II Mobility as blurring national, transnational and digital boundaries
Smartphone transnationalism in non-Western migration regimes: Transnational ethnography of Uzbek migrant workers in Russia
Much research has explored the reproduction of transnational communities and relations, with a particular focus on locality, identity and culture. However, the existing research emanates from case studies of immigrant communities in Western-type democracies, whilst we know little about migrant transnationalism in non-Western migration regimes, such as those in the Russian Federation (or Russia) where migrant workers are subjected to numerous human rights abuses and have limited possibilities for transnational activism and collective mobilisation. Moreover, the role of new media, such as smartphones and social media, in migrant transnationalism remains under-researched. Given the historical, sociopolitical and cultural differences between Western and post-Soviet societies, we cannot assume that the methodological tools and theoretical perspectives developed in Western contexts are necessarily applicable to Russia, where the repressive sociopolitical environment, lack of democratic culture and arbitrary law enforcement leave little room for migrant legalisation and transnational activism.
The above considerations inform my position in this chapter, which aims to contribute to debates within the migrant transnationalism literature in two distinct ways. First. I present the results of extensive multisited ethnographic fieldwork undertaken in Moscow, Russia and the Ferghana region of Uzbekistan. My case study examines Uzbek migrants in Moscow and their families and communities in the Shabboda village in Ferghana. Unlike in Western countries, where migrants establish relatively functional transnational communities, there is little in the way of an ‘Uzbek transnational community’ in Russia given the restrictive legal environment and antimigrant sentiments. Whilst Uzbek migrants’ transnational activism is hardly visible in public places, I argue that rapid improvements in communications technologies (e.g., smartphones and social media) have enabled Uzbek migrants to remain in touch with their home societies, as well as create permanent, smartphone-based translocal communities in Moscow, typically centred around migrants hailing from the same mahalla or village in Uzbekistan. Like all transnational communities engaged in the production of locality and identity, Uzbek migrants based in Moscow maintain daily interactions with their village. What makes this community distinct is that they reproduce and rely on their village-level identities, social norms and relations (e.g., reciprocity, trust, obligation, age hierarchies, gossip and social sanctions) as a form of law and governance when regulating their contractual obligations and relations in the informal migrant labour market.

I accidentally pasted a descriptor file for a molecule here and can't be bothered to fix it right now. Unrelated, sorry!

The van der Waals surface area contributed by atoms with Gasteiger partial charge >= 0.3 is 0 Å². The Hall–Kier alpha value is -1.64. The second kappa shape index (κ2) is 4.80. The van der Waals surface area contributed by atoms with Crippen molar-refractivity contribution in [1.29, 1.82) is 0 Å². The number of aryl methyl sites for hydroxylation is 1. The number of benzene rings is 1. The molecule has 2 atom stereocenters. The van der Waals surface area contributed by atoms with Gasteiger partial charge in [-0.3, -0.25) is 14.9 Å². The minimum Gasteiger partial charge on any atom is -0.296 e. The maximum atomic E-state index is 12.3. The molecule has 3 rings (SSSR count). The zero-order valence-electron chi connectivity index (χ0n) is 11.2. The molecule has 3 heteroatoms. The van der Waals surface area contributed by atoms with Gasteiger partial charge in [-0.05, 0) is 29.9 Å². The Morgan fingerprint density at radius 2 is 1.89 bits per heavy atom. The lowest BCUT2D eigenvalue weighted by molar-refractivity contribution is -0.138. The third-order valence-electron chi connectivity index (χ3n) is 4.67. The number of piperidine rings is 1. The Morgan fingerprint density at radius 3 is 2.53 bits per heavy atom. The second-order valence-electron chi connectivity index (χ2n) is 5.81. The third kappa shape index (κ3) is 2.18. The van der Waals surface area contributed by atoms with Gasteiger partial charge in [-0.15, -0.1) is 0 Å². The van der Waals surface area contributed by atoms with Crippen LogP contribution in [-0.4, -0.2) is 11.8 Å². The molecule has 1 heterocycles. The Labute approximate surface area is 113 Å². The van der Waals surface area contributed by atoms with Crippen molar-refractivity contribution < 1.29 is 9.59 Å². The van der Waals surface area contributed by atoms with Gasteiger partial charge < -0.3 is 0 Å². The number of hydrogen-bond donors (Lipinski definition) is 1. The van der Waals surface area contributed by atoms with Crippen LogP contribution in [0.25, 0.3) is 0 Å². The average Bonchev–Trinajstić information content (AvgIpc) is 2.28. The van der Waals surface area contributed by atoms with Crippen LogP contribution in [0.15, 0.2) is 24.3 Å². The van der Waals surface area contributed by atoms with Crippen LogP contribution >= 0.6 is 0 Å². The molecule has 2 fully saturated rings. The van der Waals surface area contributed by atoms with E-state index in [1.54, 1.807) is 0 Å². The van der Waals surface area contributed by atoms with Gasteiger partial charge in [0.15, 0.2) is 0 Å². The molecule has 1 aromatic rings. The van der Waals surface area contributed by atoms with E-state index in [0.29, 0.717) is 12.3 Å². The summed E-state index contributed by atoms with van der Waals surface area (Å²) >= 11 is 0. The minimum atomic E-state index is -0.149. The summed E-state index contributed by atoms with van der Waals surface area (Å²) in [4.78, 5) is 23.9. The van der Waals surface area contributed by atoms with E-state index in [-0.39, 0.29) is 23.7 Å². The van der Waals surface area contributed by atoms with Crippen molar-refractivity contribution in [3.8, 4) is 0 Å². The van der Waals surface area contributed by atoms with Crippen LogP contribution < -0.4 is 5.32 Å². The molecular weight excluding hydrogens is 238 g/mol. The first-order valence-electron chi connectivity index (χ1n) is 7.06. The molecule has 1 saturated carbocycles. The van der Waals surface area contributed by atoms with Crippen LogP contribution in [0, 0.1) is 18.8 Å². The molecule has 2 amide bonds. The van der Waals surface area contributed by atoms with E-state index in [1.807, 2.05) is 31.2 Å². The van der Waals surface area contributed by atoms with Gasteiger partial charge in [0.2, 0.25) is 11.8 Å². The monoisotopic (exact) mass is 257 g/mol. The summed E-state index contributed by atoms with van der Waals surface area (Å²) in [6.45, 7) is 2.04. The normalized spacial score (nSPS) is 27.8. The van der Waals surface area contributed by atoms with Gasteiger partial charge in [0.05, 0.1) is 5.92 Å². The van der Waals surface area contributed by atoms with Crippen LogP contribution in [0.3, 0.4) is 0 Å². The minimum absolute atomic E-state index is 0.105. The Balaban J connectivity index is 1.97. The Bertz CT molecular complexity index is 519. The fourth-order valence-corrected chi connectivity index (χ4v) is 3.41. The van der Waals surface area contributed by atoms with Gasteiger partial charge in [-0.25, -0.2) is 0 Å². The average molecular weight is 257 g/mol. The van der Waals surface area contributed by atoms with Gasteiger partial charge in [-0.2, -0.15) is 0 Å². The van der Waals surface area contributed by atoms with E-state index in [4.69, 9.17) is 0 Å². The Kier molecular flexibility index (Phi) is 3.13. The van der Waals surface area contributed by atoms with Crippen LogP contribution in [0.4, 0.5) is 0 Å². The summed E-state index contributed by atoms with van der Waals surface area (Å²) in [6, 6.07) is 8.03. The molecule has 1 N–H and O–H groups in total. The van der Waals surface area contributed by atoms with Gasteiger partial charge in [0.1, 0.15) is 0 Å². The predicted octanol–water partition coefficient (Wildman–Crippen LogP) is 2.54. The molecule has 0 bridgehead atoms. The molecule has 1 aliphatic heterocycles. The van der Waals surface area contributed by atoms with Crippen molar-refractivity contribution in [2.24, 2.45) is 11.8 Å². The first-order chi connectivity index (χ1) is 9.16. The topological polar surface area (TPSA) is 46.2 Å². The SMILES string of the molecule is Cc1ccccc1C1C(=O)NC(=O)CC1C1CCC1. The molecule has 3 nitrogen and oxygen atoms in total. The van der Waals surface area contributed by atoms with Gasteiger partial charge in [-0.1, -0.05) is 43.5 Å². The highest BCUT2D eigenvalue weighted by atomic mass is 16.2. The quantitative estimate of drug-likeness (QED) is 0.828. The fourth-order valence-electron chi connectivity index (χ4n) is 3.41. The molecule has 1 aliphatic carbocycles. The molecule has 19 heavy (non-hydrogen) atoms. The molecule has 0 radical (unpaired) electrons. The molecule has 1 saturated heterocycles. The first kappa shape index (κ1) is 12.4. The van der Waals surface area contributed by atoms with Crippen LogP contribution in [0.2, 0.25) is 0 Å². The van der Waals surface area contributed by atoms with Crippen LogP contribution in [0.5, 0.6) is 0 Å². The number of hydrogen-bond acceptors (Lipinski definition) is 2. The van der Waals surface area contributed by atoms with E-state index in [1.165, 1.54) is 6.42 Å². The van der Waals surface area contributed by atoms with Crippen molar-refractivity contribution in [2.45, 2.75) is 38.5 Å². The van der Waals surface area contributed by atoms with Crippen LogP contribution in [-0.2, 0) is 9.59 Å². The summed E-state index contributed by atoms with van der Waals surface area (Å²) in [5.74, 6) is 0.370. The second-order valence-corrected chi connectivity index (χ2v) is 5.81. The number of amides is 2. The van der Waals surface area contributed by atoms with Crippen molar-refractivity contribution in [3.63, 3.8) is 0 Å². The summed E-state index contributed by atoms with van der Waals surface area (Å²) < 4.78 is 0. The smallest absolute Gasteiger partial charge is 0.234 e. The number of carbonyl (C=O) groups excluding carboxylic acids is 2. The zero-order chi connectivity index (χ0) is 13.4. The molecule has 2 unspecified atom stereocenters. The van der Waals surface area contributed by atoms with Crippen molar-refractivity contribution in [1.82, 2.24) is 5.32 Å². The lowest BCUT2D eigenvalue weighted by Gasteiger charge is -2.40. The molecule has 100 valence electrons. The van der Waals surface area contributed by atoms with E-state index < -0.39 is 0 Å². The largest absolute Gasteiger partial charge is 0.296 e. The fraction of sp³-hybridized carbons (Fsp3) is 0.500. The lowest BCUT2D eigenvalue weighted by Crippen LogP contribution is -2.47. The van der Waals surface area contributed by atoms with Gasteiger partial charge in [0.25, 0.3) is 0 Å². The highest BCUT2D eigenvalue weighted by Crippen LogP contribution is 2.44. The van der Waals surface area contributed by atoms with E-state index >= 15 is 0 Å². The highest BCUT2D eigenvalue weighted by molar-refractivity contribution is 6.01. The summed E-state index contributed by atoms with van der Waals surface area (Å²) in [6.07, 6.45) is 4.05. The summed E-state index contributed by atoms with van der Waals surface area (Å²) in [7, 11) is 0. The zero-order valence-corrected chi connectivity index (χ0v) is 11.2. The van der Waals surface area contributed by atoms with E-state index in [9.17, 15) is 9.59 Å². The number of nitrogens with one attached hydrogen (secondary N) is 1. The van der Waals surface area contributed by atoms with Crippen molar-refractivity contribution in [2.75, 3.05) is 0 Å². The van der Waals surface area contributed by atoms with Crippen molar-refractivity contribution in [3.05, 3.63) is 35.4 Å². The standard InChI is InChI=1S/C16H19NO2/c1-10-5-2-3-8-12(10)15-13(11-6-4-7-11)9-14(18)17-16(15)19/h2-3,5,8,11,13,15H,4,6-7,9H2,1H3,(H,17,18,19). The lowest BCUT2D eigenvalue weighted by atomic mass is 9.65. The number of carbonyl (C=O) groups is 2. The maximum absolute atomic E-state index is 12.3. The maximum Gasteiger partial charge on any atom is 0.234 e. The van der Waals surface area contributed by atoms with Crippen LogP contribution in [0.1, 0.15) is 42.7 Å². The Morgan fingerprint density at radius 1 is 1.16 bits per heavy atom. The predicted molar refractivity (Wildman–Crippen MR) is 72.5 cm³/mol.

The existence of this smartphone-based transnational environment helps migrants cope with the challenges of musofirchilik (being alien) and avoid or manoeuvre around structural constraints such as complicated residence registration and work permit rules, social exclusion, racism and the lack of social security. Based on a ‘thick’ ethnography, here I advance the notion of ‘smartphone-based migrant transnational communities’ as a subset of the migrant transnationalism literature that describes hidden and low-profile transnational practices, relations, identities and networks in nondemocratic political regimes. Such communities emerge as a necessity to cope with the repressive political environment, xenophobia, weak rale of law, lack of social security and risks associated with informal employment.